In many applications, C programmers attach double meaning to the values of a pointer. Typically the value NULL (or zero) means data is not needed, yet some application-specific interpretation applies. In essence, the C programmer is encoding a discriminated union efficiently by overloading the interpretation of the value of a pointer. For instance, a NULL pointer value for gnp could indicate that the person's assets and liabilities are unknown. That is, the pointer value encodes two things: whether the data is known and, if it is known, where it is located in memory. Linked lists are an extreme example of the use of application-specific pointer interpretation.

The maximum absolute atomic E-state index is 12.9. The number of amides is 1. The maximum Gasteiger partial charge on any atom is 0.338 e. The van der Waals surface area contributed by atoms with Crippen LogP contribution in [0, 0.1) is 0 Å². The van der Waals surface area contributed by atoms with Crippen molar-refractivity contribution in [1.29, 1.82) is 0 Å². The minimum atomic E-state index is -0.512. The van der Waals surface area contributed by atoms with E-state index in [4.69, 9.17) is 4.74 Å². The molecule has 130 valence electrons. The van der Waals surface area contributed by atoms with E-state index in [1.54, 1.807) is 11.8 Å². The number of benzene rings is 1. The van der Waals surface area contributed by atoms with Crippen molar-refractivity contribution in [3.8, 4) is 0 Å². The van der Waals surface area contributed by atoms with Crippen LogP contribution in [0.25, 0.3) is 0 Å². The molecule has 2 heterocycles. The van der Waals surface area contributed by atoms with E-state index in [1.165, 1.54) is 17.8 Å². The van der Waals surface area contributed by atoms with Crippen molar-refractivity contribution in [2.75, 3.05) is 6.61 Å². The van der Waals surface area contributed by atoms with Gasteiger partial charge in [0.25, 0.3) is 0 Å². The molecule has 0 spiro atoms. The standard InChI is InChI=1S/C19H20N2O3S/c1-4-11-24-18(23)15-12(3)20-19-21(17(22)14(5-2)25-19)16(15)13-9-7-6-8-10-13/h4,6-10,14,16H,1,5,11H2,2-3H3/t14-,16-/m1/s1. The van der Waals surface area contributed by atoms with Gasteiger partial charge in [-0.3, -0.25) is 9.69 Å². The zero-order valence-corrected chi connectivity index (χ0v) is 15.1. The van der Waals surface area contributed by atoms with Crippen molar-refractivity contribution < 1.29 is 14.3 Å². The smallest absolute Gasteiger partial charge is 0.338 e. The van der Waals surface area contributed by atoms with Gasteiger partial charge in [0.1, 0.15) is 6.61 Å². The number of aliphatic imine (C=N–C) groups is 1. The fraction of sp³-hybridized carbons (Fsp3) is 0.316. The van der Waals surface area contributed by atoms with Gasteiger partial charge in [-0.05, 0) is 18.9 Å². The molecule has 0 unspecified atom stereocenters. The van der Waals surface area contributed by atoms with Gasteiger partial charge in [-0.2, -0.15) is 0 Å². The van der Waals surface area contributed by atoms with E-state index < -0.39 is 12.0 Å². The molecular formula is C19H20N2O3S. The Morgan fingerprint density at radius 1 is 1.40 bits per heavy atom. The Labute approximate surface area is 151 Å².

The primitive xdr_reference() cannot and does not attach any special meaning to a null-value pointer during serialization. That is, passing an address of a pointer that has a value of value of NULL to xdr_reference() when serializing data most likely causes a memory fault and, on the UNIX system, a core dump.